Blair answered first. "I think that the most convincing argument is — and the argument that people of faith have got to deal with is actually the argument Christopher has just made — which is that the bad that is done in the name of religion is intrinsically grounded in the scripture of religion. That is the single most difficult argument." He must have had in mind the Torah's exhortations to exterminate whole nations, men, women and children and other similar passages.

Hitchens said: "The remark Tony made that I most agreed with this evening, I'll just hope that doesn't sound too minimal, was when he said that if religion was to disappear, things would by no means, as it were, automatically be okay."

In the end, Blair recognized that religious ideologies in the form of scripture contain evil aspects. Hitchens, on the other hand, admits that the elimination of religion alone will not make mankind good.

Both, of course, are true, but both also fail to see that the elimination of belief and its replacement by truth arrived at by evidence and logical argument is the only way to resolve the question, for otherwise, neither side can persuade the other. Without the willingness of people to accept only logical evidence based on fact or agreed upon assumptions, no one will ever persuade anyone of anything. It is this unwillingness based on unquestionable ideologies that makes persuasion impossible.

The topic of this debate could just as well have been either of the following two: Can belief be a force for good in the world? Can ideology be a force for good in the world? And the answer to the original and these two is no. Only knowledge sought and applied in moral ways can effectively be a force for good in the world.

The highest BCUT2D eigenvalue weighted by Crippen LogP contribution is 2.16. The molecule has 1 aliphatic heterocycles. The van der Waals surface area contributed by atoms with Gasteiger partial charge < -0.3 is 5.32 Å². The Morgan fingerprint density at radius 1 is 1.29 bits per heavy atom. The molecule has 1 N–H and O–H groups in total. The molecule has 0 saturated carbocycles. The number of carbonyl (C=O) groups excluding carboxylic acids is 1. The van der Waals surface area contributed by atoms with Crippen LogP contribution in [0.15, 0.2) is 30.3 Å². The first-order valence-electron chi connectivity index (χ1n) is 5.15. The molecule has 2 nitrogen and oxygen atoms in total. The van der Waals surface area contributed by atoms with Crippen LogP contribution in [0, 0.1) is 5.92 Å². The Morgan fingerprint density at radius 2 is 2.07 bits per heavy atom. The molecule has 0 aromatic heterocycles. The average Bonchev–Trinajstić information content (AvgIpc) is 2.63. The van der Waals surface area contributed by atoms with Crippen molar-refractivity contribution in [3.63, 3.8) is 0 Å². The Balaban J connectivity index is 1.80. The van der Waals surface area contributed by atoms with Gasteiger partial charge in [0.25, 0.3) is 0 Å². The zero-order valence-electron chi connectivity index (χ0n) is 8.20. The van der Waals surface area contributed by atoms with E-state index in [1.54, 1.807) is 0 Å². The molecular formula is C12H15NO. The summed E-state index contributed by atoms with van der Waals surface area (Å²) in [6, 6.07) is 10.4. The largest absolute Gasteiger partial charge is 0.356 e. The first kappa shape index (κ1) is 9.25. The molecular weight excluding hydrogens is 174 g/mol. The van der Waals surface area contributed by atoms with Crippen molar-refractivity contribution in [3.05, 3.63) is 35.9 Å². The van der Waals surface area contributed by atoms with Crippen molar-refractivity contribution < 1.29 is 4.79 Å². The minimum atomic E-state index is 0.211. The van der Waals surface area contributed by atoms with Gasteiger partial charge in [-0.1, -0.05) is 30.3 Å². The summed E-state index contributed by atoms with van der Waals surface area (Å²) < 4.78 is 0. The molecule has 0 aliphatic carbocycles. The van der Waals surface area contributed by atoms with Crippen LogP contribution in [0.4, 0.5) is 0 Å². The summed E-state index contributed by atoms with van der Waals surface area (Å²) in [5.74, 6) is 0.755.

Recently, members of Congress and the President have been at odds over compromising which seems difficult to achieve. The Republicans are willing to accept something the Democrats want only if the Republicans get all of what they want, which is a paradigm case of an ideological conflict. Nothing good can come of it. But nothing good can come from compromise either. Combining some of the beliefs derived from two antagonistic ideologies always results in unworkable policies. For instance, when the right opposes social programs that the left advocates and a compromise occurs in which the right accepts some limited social programs and the left accepts the limitations, the result is inadequate and ineffective policy. The same is true of most of the social problems that afflict America today. All attempted solutions are compromised into ineffectiveness. This won't change until the ideologies are abandoned and problem solving relies on evidence and logic. In all cases religion, in the wide sense of ideology, can never improve mankind's condition.

This addiction to opinion, each person being entitled to his own, and the unwarranted notion that those who fight for their beliefs are "principled" is why democracies teeter between antagonistic belief systems and are unable to resolve any social problems. Each party strives to repeal the policies enacted by the other which paralyzes the political process. The problem is worldwide. Democracy itself is falling into this ideological abyss. When elections are held the losers now routinely reject the outcome yelling "fraud"! Often it leads to demonstrations and violence. When people reject the grounds for persuasion, conflict is the inevitable result. Democracy cannot function when people are not persuasible.